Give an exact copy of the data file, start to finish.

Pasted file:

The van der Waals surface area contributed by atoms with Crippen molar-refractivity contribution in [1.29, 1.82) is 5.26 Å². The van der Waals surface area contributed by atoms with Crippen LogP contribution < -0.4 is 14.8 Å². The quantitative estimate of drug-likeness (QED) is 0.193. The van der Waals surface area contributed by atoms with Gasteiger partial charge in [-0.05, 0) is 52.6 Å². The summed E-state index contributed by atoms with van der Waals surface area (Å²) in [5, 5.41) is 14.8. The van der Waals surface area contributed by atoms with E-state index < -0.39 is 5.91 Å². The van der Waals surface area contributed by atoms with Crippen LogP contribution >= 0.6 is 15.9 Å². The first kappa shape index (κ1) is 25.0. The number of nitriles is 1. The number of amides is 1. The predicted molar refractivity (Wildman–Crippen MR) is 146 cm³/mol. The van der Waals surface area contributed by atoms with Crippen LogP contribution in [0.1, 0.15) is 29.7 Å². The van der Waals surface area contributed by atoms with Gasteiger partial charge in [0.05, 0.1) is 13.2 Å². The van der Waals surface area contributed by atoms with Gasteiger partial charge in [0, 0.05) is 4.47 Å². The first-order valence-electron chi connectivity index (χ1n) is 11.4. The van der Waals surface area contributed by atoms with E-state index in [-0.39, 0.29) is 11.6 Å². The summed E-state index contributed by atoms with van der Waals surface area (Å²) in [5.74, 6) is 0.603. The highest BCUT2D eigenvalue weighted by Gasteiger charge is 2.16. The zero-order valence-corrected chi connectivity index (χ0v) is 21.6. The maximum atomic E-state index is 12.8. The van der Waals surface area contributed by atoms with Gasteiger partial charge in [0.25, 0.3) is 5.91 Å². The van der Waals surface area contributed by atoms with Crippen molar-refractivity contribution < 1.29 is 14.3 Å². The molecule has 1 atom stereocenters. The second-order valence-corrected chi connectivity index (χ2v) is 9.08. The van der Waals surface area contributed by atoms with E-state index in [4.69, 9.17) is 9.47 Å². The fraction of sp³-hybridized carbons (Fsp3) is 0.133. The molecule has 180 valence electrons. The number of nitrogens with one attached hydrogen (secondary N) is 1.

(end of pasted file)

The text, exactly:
The van der Waals surface area contributed by atoms with Crippen molar-refractivity contribution in [1.29, 1.82) is 5.26 Å². The van der Waals surface area contributed by atoms with Crippen LogP contribution < -0.4 is 14.8 Å². The quantitative estimate of drug-likeness (QED) is 0.193. The van der Waals surface area contributed by atoms with Gasteiger partial charge in [-0.05, 0) is 52.6 Å². The summed E-state index contributed by atoms with van der Waals surface area (Å²) in [5, 5.41) is 14.8. The van der Waals surface area contributed by atoms with E-state index < -0.39 is 5.91 Å². The van der Waals surface area contributed by atoms with Crippen LogP contribution >= 0.6 is 15.9 Å². The first kappa shape index (κ1) is 25.0. The number of nitriles is 1. The number of amides is 1. The predicted molar refractivity (Wildman–Crippen MR) is 146 cm³/mol. The van der Waals surface area contributed by atoms with Crippen LogP contribution in [0.1, 0.15) is 29.7 Å². The van der Waals surface area contributed by atoms with Gasteiger partial charge in [0.05, 0.1) is 13.2 Å². The van der Waals surface area contributed by atoms with Gasteiger partial charge in [0, 0.05) is 4.47 Å². The first-order valence-electron chi connectivity index (χ1n) is 11.4. The van der Waals surface area contributed by atoms with E-state index in [-0.39, 0.29) is 11.6 Å². The summed E-state index contributed by atoms with van der Waals surface area (Å²) in [5.74, 6) is 0.603. The highest BCUT2D eigenvalue weighted by Gasteiger charge is 2.16. The zero-order valence-corrected chi connectivity index (χ0v) is 21.6. The maximum atomic E-state index is 12.8. The van der Waals surface area contributed by atoms with Gasteiger partial charge in [0.25, 0.3) is 5.91 Å². The van der Waals surface area contributed by atoms with Crippen molar-refractivity contribution < 1.29 is 14.3 Å². The molecule has 1 atom stereocenters. The second-order valence-corrected chi connectivity index (χ2v) is 9.08. The van der Waals surface area contributed by atoms with E-state index in [4.69, 9.17) is 9.47 Å². The fraction of sp³-hybridized carbons (Fsp3) is 0.133. The molecule has 180 valence electrons. The number of nitrogens with one attached hydrogen (secondary N) is 1.